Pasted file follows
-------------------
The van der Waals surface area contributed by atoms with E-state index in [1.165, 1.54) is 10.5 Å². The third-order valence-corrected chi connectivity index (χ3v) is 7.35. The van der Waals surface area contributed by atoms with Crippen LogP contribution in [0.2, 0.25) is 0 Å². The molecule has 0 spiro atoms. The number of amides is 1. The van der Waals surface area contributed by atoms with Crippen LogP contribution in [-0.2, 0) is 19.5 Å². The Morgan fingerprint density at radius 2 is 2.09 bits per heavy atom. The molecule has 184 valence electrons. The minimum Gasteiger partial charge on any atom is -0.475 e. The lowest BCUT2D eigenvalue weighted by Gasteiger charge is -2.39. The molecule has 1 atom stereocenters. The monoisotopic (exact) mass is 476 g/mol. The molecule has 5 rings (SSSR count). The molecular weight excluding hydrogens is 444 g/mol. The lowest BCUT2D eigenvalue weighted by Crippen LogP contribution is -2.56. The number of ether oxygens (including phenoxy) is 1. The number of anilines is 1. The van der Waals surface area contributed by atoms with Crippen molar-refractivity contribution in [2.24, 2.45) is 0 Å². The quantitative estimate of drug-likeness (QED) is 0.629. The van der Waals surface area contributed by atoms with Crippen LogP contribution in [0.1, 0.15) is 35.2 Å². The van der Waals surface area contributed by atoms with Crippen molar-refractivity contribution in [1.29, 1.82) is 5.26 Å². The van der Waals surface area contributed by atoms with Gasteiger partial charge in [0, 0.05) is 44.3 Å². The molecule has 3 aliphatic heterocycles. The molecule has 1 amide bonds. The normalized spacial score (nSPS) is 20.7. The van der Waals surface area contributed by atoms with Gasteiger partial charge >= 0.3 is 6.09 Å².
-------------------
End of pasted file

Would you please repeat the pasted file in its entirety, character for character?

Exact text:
The van der Waals surface area contributed by atoms with E-state index in [1.165, 1.54) is 10.5 Å². The third-order valence-corrected chi connectivity index (χ3v) is 7.35. The van der Waals surface area contributed by atoms with Crippen LogP contribution in [0.2, 0.25) is 0 Å². The molecule has 0 spiro atoms. The number of amides is 1. The van der Waals surface area contributed by atoms with Crippen LogP contribution in [-0.2, 0) is 19.5 Å². The Morgan fingerprint density at radius 2 is 2.09 bits per heavy atom. The molecule has 184 valence electrons. The minimum Gasteiger partial charge on any atom is -0.475 e. The lowest BCUT2D eigenvalue weighted by Gasteiger charge is -2.39. The molecule has 1 atom stereocenters. The monoisotopic (exact) mass is 476 g/mol. The molecule has 5 rings (SSSR count). The molecular weight excluding hydrogens is 444 g/mol. The lowest BCUT2D eigenvalue weighted by Crippen LogP contribution is -2.56. The number of ether oxygens (including phenoxy) is 1. The number of anilines is 1. The van der Waals surface area contributed by atoms with Crippen molar-refractivity contribution in [2.24, 2.45) is 0 Å². The quantitative estimate of drug-likeness (QED) is 0.629. The van der Waals surface area contributed by atoms with Crippen LogP contribution in [0.1, 0.15) is 35.2 Å². The van der Waals surface area contributed by atoms with Crippen molar-refractivity contribution in [1.29, 1.82) is 5.26 Å². The van der Waals surface area contributed by atoms with Gasteiger partial charge in [0, 0.05) is 44.3 Å². The molecule has 3 aliphatic heterocycles. The molecule has 1 amide bonds. The normalized spacial score (nSPS) is 20.7. The van der Waals surface area contributed by atoms with Gasteiger partial charge >= 0.3 is 6.09 Å².